Ron Miller, Former Disney CEO And Son-In-Law Of Walt Disney, Dies at 85
Ron Miller, the former CEO of the Walt Disney Company and an important figure in the history of the company, passed away Saturday night at the age of 85 in Napa, California.
Miller was Diane Disney’s husband, and in turn, the son-in-law of Walt Disney. At the time of his passing, he served as the president of the board of directors of The Walt Disney Family Museum, the San Francisco museum that he established in 2009 with Diane.
In 1954, Miller, then a football player for the University of Southern California, married Diane Disney. After serving in the Army and playing one season of professional football for the Los Angeles Rams, his father-in-law recruited him to work for the film studio.
Initially, Miller came on board as part of the original Disneyland team (he was employee no. 6), and then served as second assistant on the studio’s 1957 live-action feature Old Yeller. He spent years as an assistant director and producer on the studio’s live-action projects, including tv series like Zorro and The Magical World of Disney, and films such as Son of Flubber, That Darn Cat!, The Shaggy D.A., and Herbie Goes to Monte Carlo.
Miller eventually moved into management, and was named executive vice president in charge of production and creative affairs in 1976. By 1983, Miller served as both president and CEO of the Walt Disney Company. His reign as CEO was shortlived as he was infamously forced out in 1984 by Roy E. Disney and replaced by Michael Eisner and Frank Wells, a pivotal moment in the company’s history that transformed it from a family-run enterprise into a global media conglomerate.
Miller presided over a tumultuous era in the company’s history as many of the studio’s key figures were retiring, while younger employees were disgruntled with the company’s direction. One of Miller’s key challenges was the mass resignation of Don Bluth and 10 other animators in 1979, reducing the company’s animation staff by 15% and delaying the completion of The Fox and the Hound.
Though he was often derided by artists for lacking creative skill, Miller managed to set up a framework for the company’s resurgence in the late 1980s. During his tenure, he established profitable divisions such as Walt Disney Home Video, The Disney Channel, and Touchstone Pictures. Miller also approved the funding for Disney’s first foray into New York theater, backing the first workshop for a show that eventually would open on Broadway.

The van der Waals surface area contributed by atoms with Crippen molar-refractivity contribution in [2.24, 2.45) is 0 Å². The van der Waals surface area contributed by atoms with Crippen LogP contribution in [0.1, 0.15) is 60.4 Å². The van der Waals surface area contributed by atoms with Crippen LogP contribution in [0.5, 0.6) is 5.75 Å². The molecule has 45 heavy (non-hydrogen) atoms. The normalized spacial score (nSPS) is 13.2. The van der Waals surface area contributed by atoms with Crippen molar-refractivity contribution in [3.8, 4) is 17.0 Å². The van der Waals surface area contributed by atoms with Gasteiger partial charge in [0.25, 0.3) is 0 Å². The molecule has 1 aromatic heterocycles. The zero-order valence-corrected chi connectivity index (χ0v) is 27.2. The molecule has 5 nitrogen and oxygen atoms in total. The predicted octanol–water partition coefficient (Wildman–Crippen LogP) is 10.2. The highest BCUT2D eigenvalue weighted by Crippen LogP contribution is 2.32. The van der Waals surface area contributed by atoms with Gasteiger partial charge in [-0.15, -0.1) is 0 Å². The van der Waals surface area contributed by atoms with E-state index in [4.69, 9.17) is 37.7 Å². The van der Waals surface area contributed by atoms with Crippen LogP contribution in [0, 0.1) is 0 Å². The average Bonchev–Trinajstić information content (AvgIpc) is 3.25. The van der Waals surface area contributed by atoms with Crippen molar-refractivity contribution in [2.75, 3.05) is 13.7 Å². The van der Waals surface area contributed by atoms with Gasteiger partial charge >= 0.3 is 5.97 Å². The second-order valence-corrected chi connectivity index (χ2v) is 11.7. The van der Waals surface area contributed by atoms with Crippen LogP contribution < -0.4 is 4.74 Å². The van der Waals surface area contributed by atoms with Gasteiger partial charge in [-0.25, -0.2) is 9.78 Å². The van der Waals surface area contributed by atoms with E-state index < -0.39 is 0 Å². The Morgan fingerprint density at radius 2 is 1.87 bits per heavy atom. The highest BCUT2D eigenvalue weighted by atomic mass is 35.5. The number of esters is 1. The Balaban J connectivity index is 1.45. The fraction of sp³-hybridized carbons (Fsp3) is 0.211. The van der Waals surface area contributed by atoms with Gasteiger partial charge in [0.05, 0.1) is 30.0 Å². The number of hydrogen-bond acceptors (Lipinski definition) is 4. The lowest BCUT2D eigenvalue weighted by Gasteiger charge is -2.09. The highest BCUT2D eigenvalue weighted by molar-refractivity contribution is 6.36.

Speaking to a reporter recently about why he wanted to launch Touchstone, the mature film label that helped Disney shake off its reputation as a chilren’s entertainment company, Miller shared this memory:
“I watched the frustration with Walt, the fact that he had cornered himself by being a G-rated company while all these other companies are making…films dealing with sex and things like that. We had tunnel vision and we could not break apart from that. One day, Walt called and said ‘I’ve got a film I’m running tonight, why don’t you come on over?’ So Diane and I, we went over there. The film was To Kill a Mockingbird. When it was over Walt said, ‘Damn, I wish I could make a film like that.’ But he couldn’t.”
Under Miller, the company also released Tron, which featured the trailblazing use of computer-generated imagery in a live-action feature, and it also starting developing Who Framed Roger Rabbit, which became a box office phenomenon when it was finally completed in 1988.
On Miller’s passing, former Disney CEO Michael Eisner remembered him as a “serious good guy.” Current Walt Disney Company CEO Bob Iger also shared his condolences and admiration for Miller’s accomplishments on Twitter:
Few people had Ron’s understanding of our history, or a deeper appreciation and respect for our company. I was fortunate to have known him, and even luckier to have called him a friend. My thoughts and prayers are with his family.
— Robert Iger (@RobertIger) February 10, 2019
After leaving Disney in 1984, Miller moved to northern California where he established Silverado Vineyards with Diane and her mother, Lillian Disney. He almost never granted interviews and only spoke publicly about his Disney career in support of Diane’s projects, such as the 2001 documentary Walt: The Man Behind the Myth.
According to his official bio, Miller believed that establishing the Walt Disney Family Museum was necessary since he was “discouraged that Walt Disney’s name had become a corporate ‘brand,’ and that the identity of the man himself had become obscured.”
Miller is survived by his children Christopher Miller, Joanna Miller, Tamara Diane Miller, Jennifer Goff, Walter Elias Disney Miller, Ronald Miller, and Patrick Miller; grandchildren Annabelle Rey, Nicholas Runeare, Ryan Scheer, Danielle Durham, Sam Goff, Lily Goff, Charlotte Goff, Sebastian Runeare, Haley Scheer, Reilly Miller, Madeline Goff, William Miller, and Elias Miller; and great-grandchildren Stella Durham, Finley Scheer, and Evelyn and Mason Goff.
Services will be held privately. The museum will announce a public commemoration of Miller’s life and career at a later date.